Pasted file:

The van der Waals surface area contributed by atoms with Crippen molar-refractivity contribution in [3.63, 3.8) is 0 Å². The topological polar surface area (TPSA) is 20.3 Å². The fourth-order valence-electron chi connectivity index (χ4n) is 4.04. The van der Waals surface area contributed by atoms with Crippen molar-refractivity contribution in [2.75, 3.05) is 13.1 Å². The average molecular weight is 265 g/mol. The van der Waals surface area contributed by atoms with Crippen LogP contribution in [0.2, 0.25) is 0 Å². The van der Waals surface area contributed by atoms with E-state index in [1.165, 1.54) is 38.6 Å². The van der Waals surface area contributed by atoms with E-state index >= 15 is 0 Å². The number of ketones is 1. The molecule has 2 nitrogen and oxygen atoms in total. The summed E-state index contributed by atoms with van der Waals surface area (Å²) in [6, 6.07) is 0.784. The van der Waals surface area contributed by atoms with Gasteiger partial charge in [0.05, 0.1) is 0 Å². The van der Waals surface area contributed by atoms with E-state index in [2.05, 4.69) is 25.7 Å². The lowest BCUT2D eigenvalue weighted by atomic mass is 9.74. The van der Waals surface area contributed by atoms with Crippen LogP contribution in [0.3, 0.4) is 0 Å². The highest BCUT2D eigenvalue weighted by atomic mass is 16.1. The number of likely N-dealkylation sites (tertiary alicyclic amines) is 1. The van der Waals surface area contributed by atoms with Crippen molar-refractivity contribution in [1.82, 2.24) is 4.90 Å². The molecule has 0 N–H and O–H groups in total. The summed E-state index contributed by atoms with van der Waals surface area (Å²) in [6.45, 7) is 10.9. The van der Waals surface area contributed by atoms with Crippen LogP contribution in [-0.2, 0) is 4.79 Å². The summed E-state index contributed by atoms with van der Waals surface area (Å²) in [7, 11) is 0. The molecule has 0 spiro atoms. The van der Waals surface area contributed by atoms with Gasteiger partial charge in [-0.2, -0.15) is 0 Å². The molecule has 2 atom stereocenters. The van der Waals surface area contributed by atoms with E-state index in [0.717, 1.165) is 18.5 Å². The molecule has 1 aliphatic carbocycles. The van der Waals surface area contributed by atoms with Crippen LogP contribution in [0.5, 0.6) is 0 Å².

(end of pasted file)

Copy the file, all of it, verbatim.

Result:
The van der Waals surface area contributed by atoms with Crippen molar-refractivity contribution in [3.63, 3.8) is 0 Å². The topological polar surface area (TPSA) is 20.3 Å². The fourth-order valence-electron chi connectivity index (χ4n) is 4.04. The van der Waals surface area contributed by atoms with Crippen molar-refractivity contribution in [2.75, 3.05) is 13.1 Å². The average molecular weight is 265 g/mol. The van der Waals surface area contributed by atoms with Crippen LogP contribution in [0.2, 0.25) is 0 Å². The van der Waals surface area contributed by atoms with E-state index in [1.165, 1.54) is 38.6 Å². The van der Waals surface area contributed by atoms with E-state index >= 15 is 0 Å². The number of ketones is 1. The molecule has 2 nitrogen and oxygen atoms in total. The summed E-state index contributed by atoms with van der Waals surface area (Å²) in [6, 6.07) is 0.784. The van der Waals surface area contributed by atoms with Gasteiger partial charge in [0.05, 0.1) is 0 Å². The van der Waals surface area contributed by atoms with E-state index in [2.05, 4.69) is 25.7 Å². The lowest BCUT2D eigenvalue weighted by atomic mass is 9.74. The van der Waals surface area contributed by atoms with Crippen LogP contribution in [0.3, 0.4) is 0 Å². The highest BCUT2D eigenvalue weighted by atomic mass is 16.1. The number of likely N-dealkylation sites (tertiary alicyclic amines) is 1. The van der Waals surface area contributed by atoms with Crippen molar-refractivity contribution in [1.82, 2.24) is 4.90 Å². The molecule has 0 N–H and O–H groups in total. The summed E-state index contributed by atoms with van der Waals surface area (Å²) in [6.45, 7) is 10.9. The van der Waals surface area contributed by atoms with Crippen LogP contribution in [-0.2, 0) is 4.79 Å². The summed E-state index contributed by atoms with van der Waals surface area (Å²) in [7, 11) is 0. The molecule has 0 spiro atoms. The van der Waals surface area contributed by atoms with Gasteiger partial charge in [-0.2, -0.15) is 0 Å². The molecule has 2 atom stereocenters. The van der Waals surface area contributed by atoms with E-state index in [0.717, 1.165) is 18.5 Å². The molecule has 1 aliphatic carbocycles. The van der Waals surface area contributed by atoms with Crippen LogP contribution in [0.5, 0.6) is 0 Å².